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child looking at painting“But I can’t think of anything to write about,” my kids cry as an excuse for daydreaming out the window. Then in an attempt to divert their attention from the window or to prevent a breakdown, I end up struggling along with them in the quest for a great idea. I’ve heard that the best ideas are often right in front of you, but it wasn't until after I had fenced far too many complaints of writer’s block that I realized I had the answer to this problem all along. Over the years, I’ve used art to inspire my writing, creating an ekphrasis based on a Remedios Varo painting, or a haiku inspired by a photo of my grandpa as a boy; however, I had never thought to incorporate art right in my own home, in my children’s writing lessons. Who knows if that light bulb would have gone on had I not stumbled upon the article, Ten Ideas That Get Kids Writing, which relates the story of a Chicago-based teacher who used sculpture to inspire her students’ writing. “Of course, why didn’t I think of using art before?” Painting, sculpture, music, photography, dance, the arts are a wonderful way to get a child’s creative juices flowing.

Where is this boy going?
Where is this boy going?

Now when ideas are slow to come, I have a supply of photos on hand that often help solve the problem. The photos include shots of family, friends, previous vacations, and nature; pictures of paintings and sculptures from galleries or the Internet; as well as clips from children’s magazines.  I give them three or four photos to choose from so as not to overwhelm them; after they choose a photo, we talk about what’s happening in it, how it makes us feel, and what it makes us think of. Many times this process alone sparks an idea, but if not, I’ll provide an additional prompting question based on the photo, like “Where is this person going?” “Why is she happy/sad?” “Why did the artist use… (Fill in the blank)?” These questions may lead them in various directions from making up a story about someone in the photo to writing about the artist or creating something seemingly unrelated to the photo altogether. Not so long ago, my daughter struggled to come up with a poem using a repeating pattern. After looking through some photos, she chose one of our cats, and here’s what she came up with:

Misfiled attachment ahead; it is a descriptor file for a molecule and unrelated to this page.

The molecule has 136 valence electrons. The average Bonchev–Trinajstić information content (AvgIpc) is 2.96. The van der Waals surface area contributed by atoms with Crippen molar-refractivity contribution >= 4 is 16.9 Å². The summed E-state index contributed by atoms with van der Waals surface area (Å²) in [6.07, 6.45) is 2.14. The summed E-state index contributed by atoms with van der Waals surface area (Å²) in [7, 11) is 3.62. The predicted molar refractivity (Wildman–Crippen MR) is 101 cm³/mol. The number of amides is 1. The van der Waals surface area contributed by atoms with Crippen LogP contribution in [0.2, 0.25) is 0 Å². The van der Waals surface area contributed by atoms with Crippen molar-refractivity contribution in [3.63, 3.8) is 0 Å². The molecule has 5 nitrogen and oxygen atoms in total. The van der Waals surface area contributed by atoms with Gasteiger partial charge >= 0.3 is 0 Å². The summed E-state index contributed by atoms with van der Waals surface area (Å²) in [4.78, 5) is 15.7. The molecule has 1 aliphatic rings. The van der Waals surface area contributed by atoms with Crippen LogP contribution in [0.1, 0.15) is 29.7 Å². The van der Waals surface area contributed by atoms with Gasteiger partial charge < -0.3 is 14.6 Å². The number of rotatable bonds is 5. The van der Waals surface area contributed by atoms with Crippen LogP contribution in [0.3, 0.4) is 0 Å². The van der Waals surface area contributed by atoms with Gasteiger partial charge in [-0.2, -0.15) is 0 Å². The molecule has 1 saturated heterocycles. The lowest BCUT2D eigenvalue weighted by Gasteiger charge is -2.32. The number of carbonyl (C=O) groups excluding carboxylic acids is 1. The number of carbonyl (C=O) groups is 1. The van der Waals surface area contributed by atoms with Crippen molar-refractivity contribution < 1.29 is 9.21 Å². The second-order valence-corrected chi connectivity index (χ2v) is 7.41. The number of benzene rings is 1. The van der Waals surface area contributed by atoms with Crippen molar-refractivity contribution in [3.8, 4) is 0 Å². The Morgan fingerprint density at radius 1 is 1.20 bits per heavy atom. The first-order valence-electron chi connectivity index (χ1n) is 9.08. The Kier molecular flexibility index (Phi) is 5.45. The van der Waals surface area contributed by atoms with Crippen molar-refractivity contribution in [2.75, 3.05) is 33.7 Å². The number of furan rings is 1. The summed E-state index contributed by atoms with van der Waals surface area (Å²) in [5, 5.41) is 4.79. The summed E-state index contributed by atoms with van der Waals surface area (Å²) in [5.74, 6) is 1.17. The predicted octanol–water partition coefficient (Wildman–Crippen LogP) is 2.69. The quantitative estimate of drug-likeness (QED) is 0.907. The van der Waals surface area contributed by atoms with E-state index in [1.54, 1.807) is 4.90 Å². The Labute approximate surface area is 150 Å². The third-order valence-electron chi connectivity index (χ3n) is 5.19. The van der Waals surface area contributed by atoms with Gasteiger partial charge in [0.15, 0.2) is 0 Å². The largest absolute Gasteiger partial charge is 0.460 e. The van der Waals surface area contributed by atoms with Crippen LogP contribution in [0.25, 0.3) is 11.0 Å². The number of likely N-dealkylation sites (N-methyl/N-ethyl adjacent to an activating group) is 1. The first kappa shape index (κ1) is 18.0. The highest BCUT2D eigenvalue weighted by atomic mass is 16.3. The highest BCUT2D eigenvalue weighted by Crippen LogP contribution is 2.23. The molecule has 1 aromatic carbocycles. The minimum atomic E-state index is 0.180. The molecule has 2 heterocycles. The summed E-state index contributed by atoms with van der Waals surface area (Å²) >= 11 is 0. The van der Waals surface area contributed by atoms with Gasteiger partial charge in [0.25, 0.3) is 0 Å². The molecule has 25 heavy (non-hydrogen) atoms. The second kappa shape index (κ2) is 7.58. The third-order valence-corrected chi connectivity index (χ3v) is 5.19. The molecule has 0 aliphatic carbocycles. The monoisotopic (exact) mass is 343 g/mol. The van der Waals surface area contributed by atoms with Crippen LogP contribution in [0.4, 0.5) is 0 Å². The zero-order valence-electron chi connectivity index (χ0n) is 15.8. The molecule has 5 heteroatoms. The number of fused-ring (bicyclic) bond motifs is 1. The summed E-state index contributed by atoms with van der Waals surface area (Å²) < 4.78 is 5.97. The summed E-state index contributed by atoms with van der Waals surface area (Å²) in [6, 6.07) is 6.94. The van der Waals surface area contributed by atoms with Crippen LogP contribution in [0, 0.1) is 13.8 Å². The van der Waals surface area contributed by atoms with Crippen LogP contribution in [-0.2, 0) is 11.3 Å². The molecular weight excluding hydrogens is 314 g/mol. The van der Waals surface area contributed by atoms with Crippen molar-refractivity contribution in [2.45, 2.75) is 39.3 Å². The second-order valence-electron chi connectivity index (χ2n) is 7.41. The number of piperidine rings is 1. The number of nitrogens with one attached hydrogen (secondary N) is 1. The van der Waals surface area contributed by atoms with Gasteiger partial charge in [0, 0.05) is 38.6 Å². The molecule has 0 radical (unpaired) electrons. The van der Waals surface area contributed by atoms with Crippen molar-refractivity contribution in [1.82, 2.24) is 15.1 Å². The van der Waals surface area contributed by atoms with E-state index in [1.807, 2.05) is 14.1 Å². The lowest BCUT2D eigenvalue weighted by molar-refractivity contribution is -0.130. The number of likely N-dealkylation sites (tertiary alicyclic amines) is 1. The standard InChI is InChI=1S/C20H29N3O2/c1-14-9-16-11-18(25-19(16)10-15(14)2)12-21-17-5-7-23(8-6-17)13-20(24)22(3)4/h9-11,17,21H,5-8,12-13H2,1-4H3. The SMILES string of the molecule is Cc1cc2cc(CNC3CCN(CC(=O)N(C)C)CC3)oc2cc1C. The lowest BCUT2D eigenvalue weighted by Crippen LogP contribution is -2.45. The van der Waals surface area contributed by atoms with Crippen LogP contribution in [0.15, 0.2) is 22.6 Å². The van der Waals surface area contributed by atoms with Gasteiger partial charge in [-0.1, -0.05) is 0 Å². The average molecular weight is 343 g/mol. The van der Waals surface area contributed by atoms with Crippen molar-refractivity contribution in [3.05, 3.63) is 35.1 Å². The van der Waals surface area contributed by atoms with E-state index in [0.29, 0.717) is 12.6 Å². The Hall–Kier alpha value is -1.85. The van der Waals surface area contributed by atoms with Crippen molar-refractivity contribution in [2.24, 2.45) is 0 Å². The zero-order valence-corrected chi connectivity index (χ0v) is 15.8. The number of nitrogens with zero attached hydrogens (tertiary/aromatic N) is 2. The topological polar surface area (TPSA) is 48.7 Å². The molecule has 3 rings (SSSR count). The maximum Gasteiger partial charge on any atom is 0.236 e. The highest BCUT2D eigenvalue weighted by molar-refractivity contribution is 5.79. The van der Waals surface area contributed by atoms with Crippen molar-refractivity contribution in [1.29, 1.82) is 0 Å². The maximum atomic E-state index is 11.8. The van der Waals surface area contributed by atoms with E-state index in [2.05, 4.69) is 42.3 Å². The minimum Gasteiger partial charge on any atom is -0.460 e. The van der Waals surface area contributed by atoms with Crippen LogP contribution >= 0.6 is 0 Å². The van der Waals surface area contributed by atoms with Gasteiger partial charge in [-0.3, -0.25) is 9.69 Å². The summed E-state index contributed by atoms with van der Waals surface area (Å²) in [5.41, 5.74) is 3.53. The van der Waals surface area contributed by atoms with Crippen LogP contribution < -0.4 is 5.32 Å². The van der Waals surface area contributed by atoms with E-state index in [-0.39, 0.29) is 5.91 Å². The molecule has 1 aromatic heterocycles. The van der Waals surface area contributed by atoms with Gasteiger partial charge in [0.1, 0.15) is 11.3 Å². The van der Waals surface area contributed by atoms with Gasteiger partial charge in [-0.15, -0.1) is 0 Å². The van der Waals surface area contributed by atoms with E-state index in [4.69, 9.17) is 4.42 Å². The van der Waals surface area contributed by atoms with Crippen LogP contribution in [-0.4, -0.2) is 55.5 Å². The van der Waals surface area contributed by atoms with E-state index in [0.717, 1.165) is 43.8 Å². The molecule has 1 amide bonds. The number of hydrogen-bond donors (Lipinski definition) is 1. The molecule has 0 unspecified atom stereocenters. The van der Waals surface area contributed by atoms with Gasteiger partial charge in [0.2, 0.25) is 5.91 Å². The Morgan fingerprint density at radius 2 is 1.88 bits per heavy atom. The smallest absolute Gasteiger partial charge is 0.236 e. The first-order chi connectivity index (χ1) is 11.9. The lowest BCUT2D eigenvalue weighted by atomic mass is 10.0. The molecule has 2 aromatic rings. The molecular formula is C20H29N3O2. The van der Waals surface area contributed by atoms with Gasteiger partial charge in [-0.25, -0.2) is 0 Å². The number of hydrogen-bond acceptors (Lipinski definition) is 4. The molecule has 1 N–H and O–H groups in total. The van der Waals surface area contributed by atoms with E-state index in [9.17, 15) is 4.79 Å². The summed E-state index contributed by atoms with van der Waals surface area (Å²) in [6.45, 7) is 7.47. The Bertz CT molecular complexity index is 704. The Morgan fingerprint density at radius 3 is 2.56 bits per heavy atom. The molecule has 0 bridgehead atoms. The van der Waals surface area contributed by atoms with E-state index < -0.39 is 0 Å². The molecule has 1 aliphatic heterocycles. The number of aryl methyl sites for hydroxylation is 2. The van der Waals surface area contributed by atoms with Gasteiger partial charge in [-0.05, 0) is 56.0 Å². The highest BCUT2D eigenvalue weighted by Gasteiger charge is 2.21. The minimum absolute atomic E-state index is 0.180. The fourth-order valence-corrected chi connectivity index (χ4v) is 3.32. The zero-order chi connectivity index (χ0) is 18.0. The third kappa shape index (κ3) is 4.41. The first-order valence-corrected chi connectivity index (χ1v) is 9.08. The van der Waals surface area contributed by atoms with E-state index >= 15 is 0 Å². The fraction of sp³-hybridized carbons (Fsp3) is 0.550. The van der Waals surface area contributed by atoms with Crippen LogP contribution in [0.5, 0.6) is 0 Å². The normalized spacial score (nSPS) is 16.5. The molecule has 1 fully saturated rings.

My Calm and Gentle Cat

As I wander around the house, I see my cat lying on the bed.  

As I gently pick him up, I feel as if I’m holding a cloud.

As I rock him side to side in my arms, love rushes through my heart.

As I see him close his eyes and fall asleep, I gently lay him down,

and his soft purring fills me with peace.






Art doesn’t have to be saved as a last resort. When you have more time to plan, why not develop a lesson around a trip to the local art gallery, symphony hall, or dance performance? These are great opportunities not only to help children appreciate other art forms but also to inspire their writing. What emotion do you feel when listening to the violinist? Write a lyrical poem about it. What story are the dancers telling? Write a fairy tale about the lead dancer.

Whether it’s pre-planned or off-the-cuff, art in various forms not only inspires ideas but it can also help you teach genre, such as poetry and short story, as well as specific writing techniques. If you’re not sure how to start, Literacyhead is a helpful site that offers numerous writing lesson plans using images.

So let the arts move you.

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